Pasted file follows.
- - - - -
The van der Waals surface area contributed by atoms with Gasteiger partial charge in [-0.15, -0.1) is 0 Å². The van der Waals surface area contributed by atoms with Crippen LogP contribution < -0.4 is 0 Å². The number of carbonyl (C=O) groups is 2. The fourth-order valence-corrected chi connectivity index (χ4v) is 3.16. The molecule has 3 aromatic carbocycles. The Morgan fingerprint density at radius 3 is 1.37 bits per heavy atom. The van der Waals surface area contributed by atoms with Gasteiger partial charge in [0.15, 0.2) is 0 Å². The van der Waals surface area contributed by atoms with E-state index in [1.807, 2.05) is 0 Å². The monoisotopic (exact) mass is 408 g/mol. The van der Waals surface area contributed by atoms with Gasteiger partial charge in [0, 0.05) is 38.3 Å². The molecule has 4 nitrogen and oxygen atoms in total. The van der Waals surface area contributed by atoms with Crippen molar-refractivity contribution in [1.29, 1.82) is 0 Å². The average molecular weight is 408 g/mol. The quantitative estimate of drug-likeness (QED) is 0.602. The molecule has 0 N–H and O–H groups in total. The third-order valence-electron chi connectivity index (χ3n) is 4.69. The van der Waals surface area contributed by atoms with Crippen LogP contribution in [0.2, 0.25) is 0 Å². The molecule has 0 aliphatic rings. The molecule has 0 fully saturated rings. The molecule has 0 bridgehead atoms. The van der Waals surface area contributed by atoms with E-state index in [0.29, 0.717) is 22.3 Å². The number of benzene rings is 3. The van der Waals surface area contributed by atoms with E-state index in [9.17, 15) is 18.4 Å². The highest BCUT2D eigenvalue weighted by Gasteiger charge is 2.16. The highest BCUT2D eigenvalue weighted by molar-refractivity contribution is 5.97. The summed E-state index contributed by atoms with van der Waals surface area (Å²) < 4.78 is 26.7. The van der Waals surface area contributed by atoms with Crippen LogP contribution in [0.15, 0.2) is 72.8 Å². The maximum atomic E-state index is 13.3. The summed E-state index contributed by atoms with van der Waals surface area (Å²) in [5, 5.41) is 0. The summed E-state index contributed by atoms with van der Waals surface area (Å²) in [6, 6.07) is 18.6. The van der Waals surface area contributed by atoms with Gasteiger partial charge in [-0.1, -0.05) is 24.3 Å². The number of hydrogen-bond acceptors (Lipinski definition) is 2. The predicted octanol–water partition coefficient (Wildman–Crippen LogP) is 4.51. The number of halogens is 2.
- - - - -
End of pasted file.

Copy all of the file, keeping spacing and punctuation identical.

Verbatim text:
The van der Waals surface area contributed by atoms with Gasteiger partial charge in [-0.15, -0.1) is 0 Å². The van der Waals surface area contributed by atoms with Crippen LogP contribution < -0.4 is 0 Å². The number of carbonyl (C=O) groups is 2. The fourth-order valence-corrected chi connectivity index (χ4v) is 3.16. The molecule has 3 aromatic carbocycles. The Morgan fingerprint density at radius 3 is 1.37 bits per heavy atom. The van der Waals surface area contributed by atoms with Gasteiger partial charge in [0.15, 0.2) is 0 Å². The van der Waals surface area contributed by atoms with E-state index in [1.807, 2.05) is 0 Å². The monoisotopic (exact) mass is 408 g/mol. The van der Waals surface area contributed by atoms with Gasteiger partial charge in [0, 0.05) is 38.3 Å². The molecule has 4 nitrogen and oxygen atoms in total. The van der Waals surface area contributed by atoms with Crippen molar-refractivity contribution in [1.29, 1.82) is 0 Å². The average molecular weight is 408 g/mol. The quantitative estimate of drug-likeness (QED) is 0.602. The molecule has 0 N–H and O–H groups in total. The third-order valence-electron chi connectivity index (χ3n) is 4.69. The van der Waals surface area contributed by atoms with Crippen LogP contribution in [0.2, 0.25) is 0 Å². The molecule has 0 aliphatic rings. The molecule has 0 fully saturated rings. The molecule has 0 bridgehead atoms. The van der Waals surface area contributed by atoms with E-state index in [0.29, 0.717) is 22.3 Å². The number of benzene rings is 3. The van der Waals surface area contributed by atoms with E-state index in [9.17, 15) is 18.4 Å². The highest BCUT2D eigenvalue weighted by Gasteiger charge is 2.16. The highest BCUT2D eigenvalue weighted by molar-refractivity contribution is 5.97. The summed E-state index contributed by atoms with van der Waals surface area (Å²) < 4.78 is 26.7. The van der Waals surface area contributed by atoms with Crippen LogP contribution in [0.15, 0.2) is 72.8 Å². The maximum atomic E-state index is 13.3. The summed E-state index contributed by atoms with van der Waals surface area (Å²) in [5, 5.41) is 0. The summed E-state index contributed by atoms with van der Waals surface area (Å²) in [6, 6.07) is 18.6. The van der Waals surface area contributed by atoms with Gasteiger partial charge in [-0.1, -0.05) is 24.3 Å². The number of hydrogen-bond acceptors (Lipinski definition) is 2. The predicted octanol–water partition coefficient (Wildman–Crippen LogP) is 4.51. The number of halogens is 2.